http://joephoto.com, which in turn has a file which is a digital photograph, which has a description containing the word sunset. As a result, some context can be gleaned by the computers indexing all of this stuff, such as the fact that this likely to be a good photo of a sunset since Joe is a professional photographer, and can provide much richer info than the search engine merely looking for words that the content author may or may not have written near the object in question.
Anyway, RDF is the stuff that stores these triples, the idea of subject-predicate-object, e.g., website has a file. Arto has hacked together an API for RDF storage in Drupal and the File Framework now uses it. This RDF storage facilitates not only descriptiveness on the site, but also helps with cross-site searches when this data is needed.
None of this stuff is useful if people have to focus on creating the RDF, so this RDF API combined with Drupal makes it easy for people to keep doing what they were doing before and have the system take care of all of this context stuff.
Bitcache is a means for content-addressable storage (CAS), which means that, unlike most filesystems that we deal with today, the address or URL pointing to a file is based merely on the content, not on the set location. To put it another way, when you put a file on your hard drive, it gets an address like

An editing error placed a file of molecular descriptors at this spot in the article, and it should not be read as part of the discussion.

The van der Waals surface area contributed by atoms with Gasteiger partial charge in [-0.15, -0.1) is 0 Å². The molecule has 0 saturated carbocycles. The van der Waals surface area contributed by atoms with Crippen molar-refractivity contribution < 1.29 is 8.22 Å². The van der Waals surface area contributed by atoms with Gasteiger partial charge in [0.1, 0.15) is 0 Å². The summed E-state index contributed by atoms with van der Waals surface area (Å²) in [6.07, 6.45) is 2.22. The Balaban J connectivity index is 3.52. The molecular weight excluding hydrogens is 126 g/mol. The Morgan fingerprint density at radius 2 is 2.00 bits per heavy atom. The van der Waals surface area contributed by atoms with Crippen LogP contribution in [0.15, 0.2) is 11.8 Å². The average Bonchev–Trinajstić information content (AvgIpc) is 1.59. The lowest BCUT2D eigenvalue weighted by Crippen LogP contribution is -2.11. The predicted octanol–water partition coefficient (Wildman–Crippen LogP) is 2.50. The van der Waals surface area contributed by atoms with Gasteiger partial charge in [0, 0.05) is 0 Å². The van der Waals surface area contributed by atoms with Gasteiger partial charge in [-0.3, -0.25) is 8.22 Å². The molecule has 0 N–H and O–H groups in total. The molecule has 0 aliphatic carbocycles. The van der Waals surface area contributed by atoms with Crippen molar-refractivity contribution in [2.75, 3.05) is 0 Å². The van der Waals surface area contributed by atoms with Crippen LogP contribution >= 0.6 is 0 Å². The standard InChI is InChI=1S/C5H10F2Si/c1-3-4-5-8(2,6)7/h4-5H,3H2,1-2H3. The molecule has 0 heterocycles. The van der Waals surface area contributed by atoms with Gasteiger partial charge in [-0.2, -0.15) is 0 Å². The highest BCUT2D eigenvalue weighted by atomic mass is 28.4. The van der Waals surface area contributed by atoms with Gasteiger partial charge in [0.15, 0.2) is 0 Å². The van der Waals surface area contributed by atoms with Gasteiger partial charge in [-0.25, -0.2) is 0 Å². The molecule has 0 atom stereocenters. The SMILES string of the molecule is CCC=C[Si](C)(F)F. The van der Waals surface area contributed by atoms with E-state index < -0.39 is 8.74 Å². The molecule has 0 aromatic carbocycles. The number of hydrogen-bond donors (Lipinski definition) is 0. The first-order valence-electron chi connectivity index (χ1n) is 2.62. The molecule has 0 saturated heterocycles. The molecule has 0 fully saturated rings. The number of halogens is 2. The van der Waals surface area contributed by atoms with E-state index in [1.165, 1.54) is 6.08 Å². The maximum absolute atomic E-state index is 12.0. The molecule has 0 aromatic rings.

file:///users/justin/myfile.txt that is assigned arbitrarily (well, actually by you based on how you name it and where you put it, but it's arbitrarily related to the actual content). In Bitcache, a unique string of letters is calculated when the file is put into the system and as long as the content remains the same, the pointer URL to that file will remain unchanged. When the file changes, a new copy is created which necessarily has a different address; however, the old file remains in the system as well. So, a benefit is that a given file that exists in a given state is never put into the system twice, since it can be continually referred to by its content address. Another benefit is that the old versions are necessarily retained for archival purposes as well.
A quick hypothetical example: a computer server is in use by an office of people to store their MP3 collections on. When someone puts a new song on the server, it gets a content address. When a second person later puts the same song on the server, a second copy is not created -- instead, the second person gets a reference to the original file's address, since the file is the same anyway. That way, half the storage is used. As more people add the same song to their collections, the storage benefit increases. This is a simplified and contrived example, but it's the basic gist of things.
The File Framwork for Drupal makes use of Arto's Bitcache project. So, when you are using the stack of tools I've been talking about here, under it all, you also get the benefits of CAS behind the scenes.
I'm going to stop there, as I'm sure I've done some grave injustice to some of the complexity involved, left out some of the cons that come with the pros of these systems, and I've probably mangled some of the descriptions too. But then again, that's why I'm working on a piece of it and not the whole thing ;-)
I get excited about this stuff not just because of the Cool Factor™, but also because this sort of thing, when combined with Drupal 6's capabilities in the workflow department with triggers and actions, can lead to some powerful publishing and conversion capabilities for file uploads. And all of this paves the way for Drupal to be the most forward-thinking content management system out there.
Questions? Comments? Corrections? Leave a note below and let's sort it out.